Skip to main content

Primer: The Principles Of 3D Video And Blu-ray 3D

Encoding And Delivering 3D Video Content

The highest-quality method to encode and deliver a 3D video program is to store and deliver it as a dual-stream synchronized video program, with one full-quality video stream for each eye. This is how Blu-ray 3D works, storing the video for each eye as a full “Blu-ray quality” video program.

The HDMI 1.4 specification provides for 3D stereoscopic video to be delivered in several different ways, including over/under-formatted frames that are 1920 pixels wide and 2205 pixels high. The frame for the left eye and right eye are delivered together, to assure that synchronization is always maintained, even if the signal is momentarily lost and then restored.

Compressed 3D Encoding

For compatibility with existing equipment and video standards, 3D video content can be compressed to fit in a standard video signal. There are several ways that this can be done.

Side by Side encodes the video for each eye in half of a standard video frame (with the right eye picture on the right side of the frame). Thus, the video for each eye is stored with half of the horizontal resolution (960x1080 pixels in a standard 1080p video frame).

Interlaced stores the video for each eye in alternate horizontal lines. The odd lines store the picture for one eye, while the even lines store the picture for the other eye. The picture for each eye has full horizontal resolution, but half of the normal vertical resolution (1920x540 in a 1080p video frame).

Over/Under is a format that encodes the picture for each eye with half the vertical resolution stacked on top of each other in a single video frame. The picture for the left eye is stored in the upper half of the frame, and the right eye is stored in the lower half. As with the Interlaced format, the picture for each eye has full horizontal resolution, but half of the normal vertical resolution (1920x540 pixels for a 1080p video frame).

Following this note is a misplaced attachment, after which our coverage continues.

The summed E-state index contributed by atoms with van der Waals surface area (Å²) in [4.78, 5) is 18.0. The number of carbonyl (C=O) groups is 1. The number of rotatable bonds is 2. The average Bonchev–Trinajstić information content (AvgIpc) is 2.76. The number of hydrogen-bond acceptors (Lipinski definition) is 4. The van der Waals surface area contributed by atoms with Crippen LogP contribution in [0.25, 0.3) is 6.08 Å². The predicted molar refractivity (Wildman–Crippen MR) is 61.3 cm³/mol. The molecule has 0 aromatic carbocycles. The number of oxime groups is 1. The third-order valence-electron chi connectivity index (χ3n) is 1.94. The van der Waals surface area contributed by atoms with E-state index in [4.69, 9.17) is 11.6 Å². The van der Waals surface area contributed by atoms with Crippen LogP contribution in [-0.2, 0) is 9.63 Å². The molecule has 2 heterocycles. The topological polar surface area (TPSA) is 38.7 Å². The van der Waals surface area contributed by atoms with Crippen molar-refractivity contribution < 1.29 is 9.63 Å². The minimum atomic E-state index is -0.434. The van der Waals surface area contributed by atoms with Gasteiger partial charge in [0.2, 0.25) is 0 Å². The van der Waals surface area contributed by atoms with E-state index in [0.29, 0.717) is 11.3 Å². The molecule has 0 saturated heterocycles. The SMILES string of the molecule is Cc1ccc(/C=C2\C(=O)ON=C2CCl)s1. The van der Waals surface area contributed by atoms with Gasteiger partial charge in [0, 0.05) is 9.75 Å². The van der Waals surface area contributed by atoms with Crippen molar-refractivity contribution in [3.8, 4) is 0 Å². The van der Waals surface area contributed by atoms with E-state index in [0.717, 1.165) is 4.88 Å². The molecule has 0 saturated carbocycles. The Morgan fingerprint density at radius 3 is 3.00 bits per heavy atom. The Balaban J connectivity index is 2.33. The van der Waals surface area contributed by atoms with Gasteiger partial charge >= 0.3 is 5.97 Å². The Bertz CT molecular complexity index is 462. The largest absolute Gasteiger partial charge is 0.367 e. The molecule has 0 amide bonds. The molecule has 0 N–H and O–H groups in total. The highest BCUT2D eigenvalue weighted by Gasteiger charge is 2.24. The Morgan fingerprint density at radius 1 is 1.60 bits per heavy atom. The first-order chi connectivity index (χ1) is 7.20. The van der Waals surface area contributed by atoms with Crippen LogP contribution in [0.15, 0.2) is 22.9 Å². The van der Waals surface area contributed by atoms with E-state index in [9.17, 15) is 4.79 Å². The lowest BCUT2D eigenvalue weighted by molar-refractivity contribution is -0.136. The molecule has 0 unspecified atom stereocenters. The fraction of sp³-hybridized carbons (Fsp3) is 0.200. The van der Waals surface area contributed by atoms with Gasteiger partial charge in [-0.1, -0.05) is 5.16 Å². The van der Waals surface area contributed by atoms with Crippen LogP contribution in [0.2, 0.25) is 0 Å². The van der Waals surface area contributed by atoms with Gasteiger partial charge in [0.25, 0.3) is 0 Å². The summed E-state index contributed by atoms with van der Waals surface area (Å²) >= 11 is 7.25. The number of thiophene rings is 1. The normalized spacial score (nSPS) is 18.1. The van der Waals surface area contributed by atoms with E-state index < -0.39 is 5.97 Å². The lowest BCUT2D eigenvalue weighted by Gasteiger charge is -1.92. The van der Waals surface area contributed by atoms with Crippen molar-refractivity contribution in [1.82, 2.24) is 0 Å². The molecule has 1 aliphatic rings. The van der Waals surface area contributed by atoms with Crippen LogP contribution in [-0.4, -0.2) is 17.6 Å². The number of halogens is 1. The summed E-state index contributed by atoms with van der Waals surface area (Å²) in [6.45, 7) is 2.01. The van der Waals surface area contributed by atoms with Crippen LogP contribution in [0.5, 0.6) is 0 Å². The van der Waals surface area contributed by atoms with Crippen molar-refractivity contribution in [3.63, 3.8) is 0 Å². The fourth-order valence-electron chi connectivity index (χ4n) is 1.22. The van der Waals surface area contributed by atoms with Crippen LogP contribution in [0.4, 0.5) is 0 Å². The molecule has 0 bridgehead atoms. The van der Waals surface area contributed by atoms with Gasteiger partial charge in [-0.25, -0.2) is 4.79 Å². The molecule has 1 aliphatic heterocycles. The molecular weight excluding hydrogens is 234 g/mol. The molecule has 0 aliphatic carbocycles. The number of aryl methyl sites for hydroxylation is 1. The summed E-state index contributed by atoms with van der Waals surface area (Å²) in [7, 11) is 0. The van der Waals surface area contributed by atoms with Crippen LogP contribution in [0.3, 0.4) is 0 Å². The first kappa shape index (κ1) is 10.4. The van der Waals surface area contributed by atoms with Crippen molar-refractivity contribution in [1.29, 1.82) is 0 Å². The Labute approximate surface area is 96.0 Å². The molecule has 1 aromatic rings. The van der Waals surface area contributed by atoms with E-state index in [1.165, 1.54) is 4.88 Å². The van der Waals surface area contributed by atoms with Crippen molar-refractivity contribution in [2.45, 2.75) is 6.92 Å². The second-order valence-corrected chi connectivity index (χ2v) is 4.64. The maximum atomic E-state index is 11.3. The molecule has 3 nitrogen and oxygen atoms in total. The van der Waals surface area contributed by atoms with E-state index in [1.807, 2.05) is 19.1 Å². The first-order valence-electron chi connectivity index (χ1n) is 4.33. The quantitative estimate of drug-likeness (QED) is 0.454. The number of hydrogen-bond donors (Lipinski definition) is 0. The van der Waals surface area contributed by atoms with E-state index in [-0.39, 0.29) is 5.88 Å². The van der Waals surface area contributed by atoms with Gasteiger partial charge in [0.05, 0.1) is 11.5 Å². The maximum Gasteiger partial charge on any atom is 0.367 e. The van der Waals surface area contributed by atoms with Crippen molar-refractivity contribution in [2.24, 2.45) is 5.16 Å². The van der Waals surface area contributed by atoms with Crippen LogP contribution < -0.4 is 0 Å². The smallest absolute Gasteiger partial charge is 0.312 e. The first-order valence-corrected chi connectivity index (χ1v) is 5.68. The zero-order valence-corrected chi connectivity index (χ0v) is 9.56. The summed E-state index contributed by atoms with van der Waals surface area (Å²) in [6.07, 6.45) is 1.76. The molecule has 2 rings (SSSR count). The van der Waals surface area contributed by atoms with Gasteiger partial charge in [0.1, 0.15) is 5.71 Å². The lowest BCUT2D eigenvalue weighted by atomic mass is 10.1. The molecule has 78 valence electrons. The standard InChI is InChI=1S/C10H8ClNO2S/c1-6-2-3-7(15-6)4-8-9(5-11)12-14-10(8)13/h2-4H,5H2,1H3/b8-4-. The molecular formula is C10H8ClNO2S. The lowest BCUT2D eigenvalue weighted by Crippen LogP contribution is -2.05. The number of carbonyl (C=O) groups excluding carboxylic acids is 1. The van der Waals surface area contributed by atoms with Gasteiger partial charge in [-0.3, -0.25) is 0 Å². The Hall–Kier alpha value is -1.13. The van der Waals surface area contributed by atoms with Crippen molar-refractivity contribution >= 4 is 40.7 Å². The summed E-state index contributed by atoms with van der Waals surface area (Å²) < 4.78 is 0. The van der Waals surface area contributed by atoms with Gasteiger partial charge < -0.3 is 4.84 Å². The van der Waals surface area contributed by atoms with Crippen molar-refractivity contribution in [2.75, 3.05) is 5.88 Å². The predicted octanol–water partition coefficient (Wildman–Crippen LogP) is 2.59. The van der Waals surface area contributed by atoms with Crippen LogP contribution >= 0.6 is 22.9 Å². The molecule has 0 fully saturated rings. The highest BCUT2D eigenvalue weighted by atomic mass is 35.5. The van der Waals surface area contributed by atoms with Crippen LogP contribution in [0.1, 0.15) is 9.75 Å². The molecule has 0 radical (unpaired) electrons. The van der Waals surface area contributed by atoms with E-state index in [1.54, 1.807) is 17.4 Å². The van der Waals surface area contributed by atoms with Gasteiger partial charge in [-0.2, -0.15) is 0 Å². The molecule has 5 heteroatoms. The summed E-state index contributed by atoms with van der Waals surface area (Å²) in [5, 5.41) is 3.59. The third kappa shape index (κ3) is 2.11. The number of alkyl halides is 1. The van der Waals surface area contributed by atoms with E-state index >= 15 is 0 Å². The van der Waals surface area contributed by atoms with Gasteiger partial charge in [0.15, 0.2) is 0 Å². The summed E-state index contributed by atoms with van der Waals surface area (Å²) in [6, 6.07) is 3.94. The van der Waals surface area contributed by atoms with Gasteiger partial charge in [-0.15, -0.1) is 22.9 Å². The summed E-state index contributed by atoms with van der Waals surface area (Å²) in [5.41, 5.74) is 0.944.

Displaying 3D Video

A stereoscopic 3D video contains two time-aligned video channels (one for each eye). To view 3D video, the display technology and the 3D glasses must assure that the left eye sees only the video meant for the left eye, and so on for the right eye. There are a number of different technologies that are designed to accomplish this, and each technology has its own benefits, drawbacks, and costs.

Anaglyphic 3D

Mention 3D video and the image that comes to mind for many people is that of the familiar 3D glasses, with one red and one blue lens. These glasses use the anaglyphic method of displaying a 3D image.

Anaglyph images are created by using color filters to remove a portion of the visible color spectrum from the image meant for each eye. When viewed through the color filters in the 3D glasses, each eye only sees the image that contains the portion of the color spectrum not filtered out by the lens. The benefit of the anaglyphic method is that no special display is needed; any standard 2D display or TV can display an anaglyphic 3D image. The drawback of anaglyphic 3D is obvious. The overall image quality suffers as a large portion of the color spectrum is filtered out of the image for each eye.